One of the more beloved Old Testament selections for a wedding liturgy is the bedtime prayer of the newlyweds Sarah and Tobiah. In popularity, it probably comes in third behind the creation accounts.
These two have had a rather unorthodox courtship, even for ancient times. The angel Raphael, in disguise as a distant relative, has been employed by Tobiah’s father to accompany the son on a mission to recover money set aside in a far land many years ago. During the journey, the angel speaks of a “beautiful and sensible” woman who, by rights, is Tobiah’s to wed. (Tob 6:12ff) The very night the young man meets her, he practically demands Sarah be given him as his wife. (Tob 7:9ff) This, despite the knowledge that each of her seven previous husbands have been killed by a jealous demon on seven previous wedding nights.
Sarah is tearful at the thought of another young man’s likely death, and the shame this brings to her father. She is comforted by her mother Edna. (Tob 7:16-17) Raguel, the father, resigns himself to another tragedy. After the couple is put into the bridal chamber, Raguel instructs his servants dig a hole just in case a hush-hush burial is needed (Tob 8:9b).
Thanks to the advice and assistance of the angel, the young man has healed Sarah of this demonic possession. Throwing fish liver and heart on the coals drive away the jealous demon. Raphael gives chase to the other end of the world and binds him. (Tob 8:2-3)
Before the couple commences with marital bliss, the groom urges his bride to get up and thus they pray:
Tobiah arose from bed and said to his wife, “My love, get up. Let us pray and beg our Lord to have mercy on us and to grant us deliverance.” She got up, and they started to pray and beg that deliverance might be theirs. He began with these words:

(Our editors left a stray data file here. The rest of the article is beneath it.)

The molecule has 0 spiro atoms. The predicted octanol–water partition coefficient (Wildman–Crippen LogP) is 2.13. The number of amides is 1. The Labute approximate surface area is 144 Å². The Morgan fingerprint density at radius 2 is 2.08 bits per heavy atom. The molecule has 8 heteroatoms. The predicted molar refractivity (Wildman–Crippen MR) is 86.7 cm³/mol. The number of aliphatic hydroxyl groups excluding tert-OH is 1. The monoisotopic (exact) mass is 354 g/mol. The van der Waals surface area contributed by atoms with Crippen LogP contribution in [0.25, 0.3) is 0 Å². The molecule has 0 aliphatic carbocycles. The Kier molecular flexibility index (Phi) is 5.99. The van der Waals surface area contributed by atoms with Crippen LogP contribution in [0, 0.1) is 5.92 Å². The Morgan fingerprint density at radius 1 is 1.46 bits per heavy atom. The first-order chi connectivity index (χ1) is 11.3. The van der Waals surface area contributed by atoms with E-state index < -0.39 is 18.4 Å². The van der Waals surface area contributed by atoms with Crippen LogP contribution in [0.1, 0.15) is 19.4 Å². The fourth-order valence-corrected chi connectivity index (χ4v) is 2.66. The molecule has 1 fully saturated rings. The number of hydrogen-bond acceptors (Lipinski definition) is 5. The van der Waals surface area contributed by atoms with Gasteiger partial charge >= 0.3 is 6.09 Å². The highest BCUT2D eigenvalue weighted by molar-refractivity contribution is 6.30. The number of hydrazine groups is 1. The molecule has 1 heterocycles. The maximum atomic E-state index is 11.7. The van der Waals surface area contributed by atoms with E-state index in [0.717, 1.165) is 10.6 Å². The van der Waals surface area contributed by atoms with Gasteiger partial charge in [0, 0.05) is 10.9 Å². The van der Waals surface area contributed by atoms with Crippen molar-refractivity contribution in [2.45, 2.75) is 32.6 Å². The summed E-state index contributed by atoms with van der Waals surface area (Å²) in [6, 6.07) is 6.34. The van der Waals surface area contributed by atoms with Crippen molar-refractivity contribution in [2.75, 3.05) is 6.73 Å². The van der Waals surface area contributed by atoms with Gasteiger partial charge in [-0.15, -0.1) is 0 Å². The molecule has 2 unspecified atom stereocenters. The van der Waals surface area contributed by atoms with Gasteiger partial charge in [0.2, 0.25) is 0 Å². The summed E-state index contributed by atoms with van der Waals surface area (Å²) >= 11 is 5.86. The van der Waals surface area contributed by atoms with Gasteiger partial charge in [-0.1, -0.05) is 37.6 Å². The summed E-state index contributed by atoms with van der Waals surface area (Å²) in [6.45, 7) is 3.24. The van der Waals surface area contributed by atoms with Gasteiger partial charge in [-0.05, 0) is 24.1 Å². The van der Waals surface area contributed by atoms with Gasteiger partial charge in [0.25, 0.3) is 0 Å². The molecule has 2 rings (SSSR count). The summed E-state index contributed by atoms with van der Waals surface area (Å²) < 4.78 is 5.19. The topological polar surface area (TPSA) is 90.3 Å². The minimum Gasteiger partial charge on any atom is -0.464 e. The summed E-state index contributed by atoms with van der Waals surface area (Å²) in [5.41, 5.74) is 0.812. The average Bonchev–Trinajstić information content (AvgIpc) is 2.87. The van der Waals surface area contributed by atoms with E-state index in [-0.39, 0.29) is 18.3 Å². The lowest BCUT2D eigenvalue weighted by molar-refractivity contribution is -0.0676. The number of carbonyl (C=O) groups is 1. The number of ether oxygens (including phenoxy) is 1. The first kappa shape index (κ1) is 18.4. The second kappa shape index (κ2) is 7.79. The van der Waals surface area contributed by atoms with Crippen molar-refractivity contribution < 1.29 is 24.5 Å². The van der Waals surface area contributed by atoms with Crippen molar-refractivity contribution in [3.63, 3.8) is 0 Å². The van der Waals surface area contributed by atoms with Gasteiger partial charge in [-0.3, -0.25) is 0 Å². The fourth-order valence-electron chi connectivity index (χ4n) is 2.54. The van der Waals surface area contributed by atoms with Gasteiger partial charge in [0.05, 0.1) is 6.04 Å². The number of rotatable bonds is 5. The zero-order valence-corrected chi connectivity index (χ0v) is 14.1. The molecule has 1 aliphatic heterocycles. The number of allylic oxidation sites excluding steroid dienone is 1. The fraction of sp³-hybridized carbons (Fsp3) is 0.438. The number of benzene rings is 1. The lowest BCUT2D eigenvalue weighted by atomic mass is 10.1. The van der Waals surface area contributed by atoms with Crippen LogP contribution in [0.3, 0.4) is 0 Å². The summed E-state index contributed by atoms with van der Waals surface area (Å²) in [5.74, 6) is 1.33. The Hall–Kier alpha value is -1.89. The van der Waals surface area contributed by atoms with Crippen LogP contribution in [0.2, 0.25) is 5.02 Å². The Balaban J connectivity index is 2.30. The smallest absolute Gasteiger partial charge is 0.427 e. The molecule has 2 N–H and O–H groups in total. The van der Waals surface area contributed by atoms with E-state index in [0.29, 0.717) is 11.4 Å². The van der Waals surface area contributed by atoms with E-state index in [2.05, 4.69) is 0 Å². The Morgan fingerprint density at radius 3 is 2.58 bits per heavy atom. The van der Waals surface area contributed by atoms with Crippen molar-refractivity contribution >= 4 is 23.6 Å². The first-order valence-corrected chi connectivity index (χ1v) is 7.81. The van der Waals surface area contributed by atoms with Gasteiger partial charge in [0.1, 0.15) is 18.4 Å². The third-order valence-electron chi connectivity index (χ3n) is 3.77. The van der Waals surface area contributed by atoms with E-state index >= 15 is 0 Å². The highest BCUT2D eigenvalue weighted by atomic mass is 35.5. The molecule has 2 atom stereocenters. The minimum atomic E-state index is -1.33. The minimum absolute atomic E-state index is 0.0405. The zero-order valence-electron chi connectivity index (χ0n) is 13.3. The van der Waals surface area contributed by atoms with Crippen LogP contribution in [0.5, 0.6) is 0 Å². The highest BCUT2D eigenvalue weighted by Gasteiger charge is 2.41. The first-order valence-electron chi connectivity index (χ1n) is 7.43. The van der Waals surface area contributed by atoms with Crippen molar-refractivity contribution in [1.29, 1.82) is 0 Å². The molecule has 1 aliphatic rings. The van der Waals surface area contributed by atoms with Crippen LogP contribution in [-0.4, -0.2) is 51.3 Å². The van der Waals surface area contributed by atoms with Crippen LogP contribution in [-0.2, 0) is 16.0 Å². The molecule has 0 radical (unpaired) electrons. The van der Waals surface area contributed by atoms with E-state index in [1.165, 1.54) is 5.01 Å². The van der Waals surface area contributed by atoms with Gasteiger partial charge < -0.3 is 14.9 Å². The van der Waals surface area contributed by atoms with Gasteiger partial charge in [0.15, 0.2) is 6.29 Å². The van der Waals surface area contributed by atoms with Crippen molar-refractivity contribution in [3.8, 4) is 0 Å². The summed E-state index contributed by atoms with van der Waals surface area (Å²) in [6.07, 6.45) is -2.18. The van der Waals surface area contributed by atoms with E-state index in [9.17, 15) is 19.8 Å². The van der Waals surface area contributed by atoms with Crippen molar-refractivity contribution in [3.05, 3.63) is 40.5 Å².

“Blessed are you, O God of our fathers; praised be your name forever and ever. Let the heavens and all your creation praise you forever. You made Adam and you gave him his wife Eve to be his help and support; and from these two the human race descended. You said, ‘It is not good for the man to be alone; let us make him a partner like himself.’ Now, Lord, you know that I take this wife of mine not because of lust, but for a noble purpose. Call down your mercy on me and on her, and allow us to live together to a happy old age.” They said together, “Amen, amen,” and went to bed for the night.
Tobiah is well-schooled in the Torah we see, as he quotes the second creation story in his prayer.
When would I counsel this reading be used? Couples who pray together seem drawn to it. Couples who have experienced hardships or who have known healing. Can an engaged couple express their hopes for marriage as a “noble purpose,” above physical desire? It’s the expression par excellence of Christian marriage: the elevation of the spiritual life, the placement of nobility above lust, the recollection of tradition, the role of the family.
Reading the whole book of Tobit is useful for an engaged couple. Or anyone, really. It’s the only romance book in the canon of Scripture. It’s a great bedtime story.